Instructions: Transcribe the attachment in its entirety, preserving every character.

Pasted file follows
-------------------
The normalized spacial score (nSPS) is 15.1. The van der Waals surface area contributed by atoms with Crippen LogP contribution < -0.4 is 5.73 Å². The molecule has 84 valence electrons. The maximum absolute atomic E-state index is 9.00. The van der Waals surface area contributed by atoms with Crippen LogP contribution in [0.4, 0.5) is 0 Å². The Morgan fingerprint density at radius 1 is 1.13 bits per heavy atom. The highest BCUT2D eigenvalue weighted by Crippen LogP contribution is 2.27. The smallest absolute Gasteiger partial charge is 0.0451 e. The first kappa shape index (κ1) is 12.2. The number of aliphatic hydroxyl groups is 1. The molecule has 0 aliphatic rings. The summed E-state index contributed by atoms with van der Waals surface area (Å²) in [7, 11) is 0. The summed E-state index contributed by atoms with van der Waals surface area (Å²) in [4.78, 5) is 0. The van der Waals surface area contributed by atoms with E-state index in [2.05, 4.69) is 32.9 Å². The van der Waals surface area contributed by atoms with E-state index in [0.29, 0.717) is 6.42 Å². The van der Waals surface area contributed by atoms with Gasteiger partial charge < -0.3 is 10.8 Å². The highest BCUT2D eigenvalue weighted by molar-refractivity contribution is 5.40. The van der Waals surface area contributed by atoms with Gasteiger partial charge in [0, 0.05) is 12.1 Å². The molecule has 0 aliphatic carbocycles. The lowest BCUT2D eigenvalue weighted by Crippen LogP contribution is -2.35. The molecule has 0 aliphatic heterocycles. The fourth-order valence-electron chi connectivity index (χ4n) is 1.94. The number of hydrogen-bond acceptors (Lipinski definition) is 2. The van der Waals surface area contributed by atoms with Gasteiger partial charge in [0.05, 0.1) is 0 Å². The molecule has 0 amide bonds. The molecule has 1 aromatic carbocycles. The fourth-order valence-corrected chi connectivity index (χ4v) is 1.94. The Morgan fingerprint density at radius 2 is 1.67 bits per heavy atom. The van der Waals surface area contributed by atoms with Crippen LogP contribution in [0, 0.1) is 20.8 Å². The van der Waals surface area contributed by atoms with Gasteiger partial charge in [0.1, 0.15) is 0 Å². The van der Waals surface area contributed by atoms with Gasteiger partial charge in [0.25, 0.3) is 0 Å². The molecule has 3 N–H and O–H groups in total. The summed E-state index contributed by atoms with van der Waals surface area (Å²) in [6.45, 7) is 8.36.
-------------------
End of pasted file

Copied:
The normalized spacial score (nSPS) is 15.1. The van der Waals surface area contributed by atoms with Crippen LogP contribution < -0.4 is 5.73 Å². The molecule has 84 valence electrons. The maximum absolute atomic E-state index is 9.00. The van der Waals surface area contributed by atoms with Crippen LogP contribution in [0.4, 0.5) is 0 Å². The Morgan fingerprint density at radius 1 is 1.13 bits per heavy atom. The highest BCUT2D eigenvalue weighted by Crippen LogP contribution is 2.27. The smallest absolute Gasteiger partial charge is 0.0451 e. The first kappa shape index (κ1) is 12.2. The number of aliphatic hydroxyl groups is 1. The molecule has 0 aliphatic rings. The summed E-state index contributed by atoms with van der Waals surface area (Å²) in [7, 11) is 0. The summed E-state index contributed by atoms with van der Waals surface area (Å²) in [4.78, 5) is 0. The van der Waals surface area contributed by atoms with E-state index in [2.05, 4.69) is 32.9 Å². The van der Waals surface area contributed by atoms with E-state index in [0.29, 0.717) is 6.42 Å². The van der Waals surface area contributed by atoms with Gasteiger partial charge < -0.3 is 10.8 Å². The highest BCUT2D eigenvalue weighted by molar-refractivity contribution is 5.40. The van der Waals surface area contributed by atoms with Gasteiger partial charge in [0, 0.05) is 12.1 Å². The molecule has 0 aliphatic carbocycles. The lowest BCUT2D eigenvalue weighted by Crippen LogP contribution is -2.35. The molecule has 0 aliphatic heterocycles. The fourth-order valence-electron chi connectivity index (χ4n) is 1.94. The number of hydrogen-bond acceptors (Lipinski definition) is 2. The van der Waals surface area contributed by atoms with Gasteiger partial charge in [0.05, 0.1) is 0 Å². The molecule has 0 amide bonds. The molecule has 1 aromatic carbocycles. The fourth-order valence-corrected chi connectivity index (χ4v) is 1.94. The Morgan fingerprint density at radius 2 is 1.67 bits per heavy atom. The van der Waals surface area contributed by atoms with Crippen LogP contribution in [0, 0.1) is 20.8 Å². The van der Waals surface area contributed by atoms with Gasteiger partial charge in [0.1, 0.15) is 0 Å². The van der Waals surface area contributed by atoms with Gasteiger partial charge in [0.25, 0.3) is 0 Å². The molecule has 3 N–H and O–H groups in total. The summed E-state index contributed by atoms with van der Waals surface area (Å²) in [6.45, 7) is 8.36.